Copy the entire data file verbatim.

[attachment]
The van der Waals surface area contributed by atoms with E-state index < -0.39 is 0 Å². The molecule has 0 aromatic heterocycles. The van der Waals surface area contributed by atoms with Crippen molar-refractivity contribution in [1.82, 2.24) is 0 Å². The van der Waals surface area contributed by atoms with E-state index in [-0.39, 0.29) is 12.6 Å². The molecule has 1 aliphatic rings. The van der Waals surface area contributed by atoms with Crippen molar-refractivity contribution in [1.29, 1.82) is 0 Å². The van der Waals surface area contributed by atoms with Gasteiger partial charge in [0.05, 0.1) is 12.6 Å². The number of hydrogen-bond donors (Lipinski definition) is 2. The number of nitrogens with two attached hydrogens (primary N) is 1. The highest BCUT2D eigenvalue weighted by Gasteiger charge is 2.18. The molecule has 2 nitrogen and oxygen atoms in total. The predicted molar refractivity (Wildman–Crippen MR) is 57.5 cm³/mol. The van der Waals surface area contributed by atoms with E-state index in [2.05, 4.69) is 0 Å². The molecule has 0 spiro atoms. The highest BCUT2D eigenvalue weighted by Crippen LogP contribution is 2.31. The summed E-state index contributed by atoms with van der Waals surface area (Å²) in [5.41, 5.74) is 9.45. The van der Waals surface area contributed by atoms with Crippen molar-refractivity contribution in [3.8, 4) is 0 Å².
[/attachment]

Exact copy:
The van der Waals surface area contributed by atoms with E-state index < -0.39 is 0 Å². The molecule has 0 aromatic heterocycles. The van der Waals surface area contributed by atoms with Crippen molar-refractivity contribution in [1.82, 2.24) is 0 Å². The van der Waals surface area contributed by atoms with E-state index in [-0.39, 0.29) is 12.6 Å². The molecule has 1 aliphatic rings. The van der Waals surface area contributed by atoms with Crippen molar-refractivity contribution in [1.29, 1.82) is 0 Å². The van der Waals surface area contributed by atoms with Gasteiger partial charge in [0.05, 0.1) is 12.6 Å². The number of hydrogen-bond donors (Lipinski definition) is 2. The number of nitrogens with two attached hydrogens (primary N) is 1. The highest BCUT2D eigenvalue weighted by Gasteiger charge is 2.18. The molecule has 2 nitrogen and oxygen atoms in total. The predicted molar refractivity (Wildman–Crippen MR) is 57.5 cm³/mol. The van der Waals surface area contributed by atoms with E-state index in [2.05, 4.69) is 0 Å². The molecule has 0 spiro atoms. The highest BCUT2D eigenvalue weighted by Crippen LogP contribution is 2.31. The summed E-state index contributed by atoms with van der Waals surface area (Å²) in [5.41, 5.74) is 9.45. The van der Waals surface area contributed by atoms with Crippen molar-refractivity contribution in [3.8, 4) is 0 Å².